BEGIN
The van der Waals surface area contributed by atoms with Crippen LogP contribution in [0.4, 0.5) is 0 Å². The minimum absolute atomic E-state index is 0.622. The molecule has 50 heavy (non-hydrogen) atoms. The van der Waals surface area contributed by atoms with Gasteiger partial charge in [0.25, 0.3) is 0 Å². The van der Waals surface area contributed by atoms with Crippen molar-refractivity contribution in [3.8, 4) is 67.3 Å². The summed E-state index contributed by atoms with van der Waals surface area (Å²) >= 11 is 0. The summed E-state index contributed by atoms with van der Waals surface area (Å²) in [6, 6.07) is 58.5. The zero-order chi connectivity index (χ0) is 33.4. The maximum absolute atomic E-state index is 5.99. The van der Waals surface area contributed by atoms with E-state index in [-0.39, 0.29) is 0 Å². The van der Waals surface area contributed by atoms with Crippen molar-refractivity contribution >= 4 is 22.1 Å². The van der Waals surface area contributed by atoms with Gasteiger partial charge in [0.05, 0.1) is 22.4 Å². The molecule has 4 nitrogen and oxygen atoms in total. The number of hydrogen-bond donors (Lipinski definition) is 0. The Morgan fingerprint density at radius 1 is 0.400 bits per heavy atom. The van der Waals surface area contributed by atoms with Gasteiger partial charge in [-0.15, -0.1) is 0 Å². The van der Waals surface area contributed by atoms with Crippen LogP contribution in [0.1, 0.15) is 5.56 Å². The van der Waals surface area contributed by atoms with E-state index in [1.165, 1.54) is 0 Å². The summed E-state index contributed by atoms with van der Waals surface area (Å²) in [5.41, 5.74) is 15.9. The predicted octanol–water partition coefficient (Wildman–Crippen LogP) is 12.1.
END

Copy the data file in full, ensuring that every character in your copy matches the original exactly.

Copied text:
The van der Waals surface area contributed by atoms with Crippen LogP contribution in [0.4, 0.5) is 0 Å². The minimum absolute atomic E-state index is 0.622. The molecule has 50 heavy (non-hydrogen) atoms. The van der Waals surface area contributed by atoms with Gasteiger partial charge in [0.25, 0.3) is 0 Å². The van der Waals surface area contributed by atoms with Crippen molar-refractivity contribution in [3.8, 4) is 67.3 Å². The summed E-state index contributed by atoms with van der Waals surface area (Å²) >= 11 is 0. The summed E-state index contributed by atoms with van der Waals surface area (Å²) in [6, 6.07) is 58.5. The zero-order chi connectivity index (χ0) is 33.4. The maximum absolute atomic E-state index is 5.99. The van der Waals surface area contributed by atoms with E-state index in [-0.39, 0.29) is 0 Å². The van der Waals surface area contributed by atoms with Crippen molar-refractivity contribution >= 4 is 22.1 Å². The van der Waals surface area contributed by atoms with Gasteiger partial charge in [0.05, 0.1) is 22.4 Å². The molecule has 4 nitrogen and oxygen atoms in total. The number of hydrogen-bond donors (Lipinski definition) is 0. The Morgan fingerprint density at radius 1 is 0.400 bits per heavy atom. The van der Waals surface area contributed by atoms with Gasteiger partial charge in [-0.15, -0.1) is 0 Å². The van der Waals surface area contributed by atoms with Crippen LogP contribution in [0.1, 0.15) is 5.56 Å². The van der Waals surface area contributed by atoms with E-state index in [1.165, 1.54) is 0 Å². The summed E-state index contributed by atoms with van der Waals surface area (Å²) in [5.41, 5.74) is 15.9. The predicted octanol–water partition coefficient (Wildman–Crippen LogP) is 12.1.